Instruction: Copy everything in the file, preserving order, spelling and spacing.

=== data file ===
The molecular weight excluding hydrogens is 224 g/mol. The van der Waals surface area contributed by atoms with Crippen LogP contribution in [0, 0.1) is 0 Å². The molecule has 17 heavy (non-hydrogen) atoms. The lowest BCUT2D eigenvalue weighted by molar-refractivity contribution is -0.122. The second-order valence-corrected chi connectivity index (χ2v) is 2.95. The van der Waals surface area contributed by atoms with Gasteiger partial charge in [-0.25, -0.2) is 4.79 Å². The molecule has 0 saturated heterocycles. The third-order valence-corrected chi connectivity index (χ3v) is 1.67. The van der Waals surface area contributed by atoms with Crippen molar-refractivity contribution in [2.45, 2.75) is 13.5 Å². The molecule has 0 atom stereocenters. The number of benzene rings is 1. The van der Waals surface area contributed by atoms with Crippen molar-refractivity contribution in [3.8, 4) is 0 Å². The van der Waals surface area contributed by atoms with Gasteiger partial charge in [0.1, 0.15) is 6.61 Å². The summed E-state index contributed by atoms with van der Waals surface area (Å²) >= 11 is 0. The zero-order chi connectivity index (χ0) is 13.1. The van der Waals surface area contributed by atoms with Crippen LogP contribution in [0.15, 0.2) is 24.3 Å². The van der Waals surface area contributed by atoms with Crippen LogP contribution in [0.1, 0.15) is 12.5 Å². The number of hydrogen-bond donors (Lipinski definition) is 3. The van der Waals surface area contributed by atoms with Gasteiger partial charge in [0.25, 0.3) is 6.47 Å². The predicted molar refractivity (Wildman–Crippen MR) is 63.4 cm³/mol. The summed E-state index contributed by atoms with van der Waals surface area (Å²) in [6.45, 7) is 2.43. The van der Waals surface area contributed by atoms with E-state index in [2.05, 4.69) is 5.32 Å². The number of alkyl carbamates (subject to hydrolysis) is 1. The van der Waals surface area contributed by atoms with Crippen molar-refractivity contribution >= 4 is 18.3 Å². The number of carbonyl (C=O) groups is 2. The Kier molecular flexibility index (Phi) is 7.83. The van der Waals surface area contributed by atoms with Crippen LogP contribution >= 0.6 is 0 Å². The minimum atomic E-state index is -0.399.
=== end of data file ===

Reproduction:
The molecular weight excluding hydrogens is 224 g/mol. The van der Waals surface area contributed by atoms with Crippen LogP contribution in [0, 0.1) is 0 Å². The molecule has 17 heavy (non-hydrogen) atoms. The lowest BCUT2D eigenvalue weighted by molar-refractivity contribution is -0.122. The second-order valence-corrected chi connectivity index (χ2v) is 2.95. The van der Waals surface area contributed by atoms with Gasteiger partial charge in [-0.25, -0.2) is 4.79 Å². The molecule has 0 saturated heterocycles. The third-order valence-corrected chi connectivity index (χ3v) is 1.67. The van der Waals surface area contributed by atoms with Crippen molar-refractivity contribution in [2.45, 2.75) is 13.5 Å². The molecule has 0 atom stereocenters. The number of benzene rings is 1. The van der Waals surface area contributed by atoms with Crippen molar-refractivity contribution in [3.8, 4) is 0 Å². The van der Waals surface area contributed by atoms with Gasteiger partial charge in [0.1, 0.15) is 6.61 Å². The summed E-state index contributed by atoms with van der Waals surface area (Å²) >= 11 is 0. The zero-order chi connectivity index (χ0) is 13.1. The van der Waals surface area contributed by atoms with Crippen LogP contribution in [0.15, 0.2) is 24.3 Å². The van der Waals surface area contributed by atoms with Crippen LogP contribution in [0.1, 0.15) is 12.5 Å². The number of hydrogen-bond donors (Lipinski definition) is 3. The van der Waals surface area contributed by atoms with Gasteiger partial charge in [0.25, 0.3) is 6.47 Å². The predicted molar refractivity (Wildman–Crippen MR) is 63.4 cm³/mol. The summed E-state index contributed by atoms with van der Waals surface area (Å²) in [6.45, 7) is 2.43. The van der Waals surface area contributed by atoms with E-state index in [2.05, 4.69) is 5.32 Å². The number of alkyl carbamates (subject to hydrolysis) is 1. The van der Waals surface area contributed by atoms with Crippen molar-refractivity contribution >= 4 is 18.3 Å². The number of carbonyl (C=O) groups is 2. The Kier molecular flexibility index (Phi) is 7.83. The van der Waals surface area contributed by atoms with Crippen LogP contribution >= 0.6 is 0 Å². The minimum atomic E-state index is -0.399.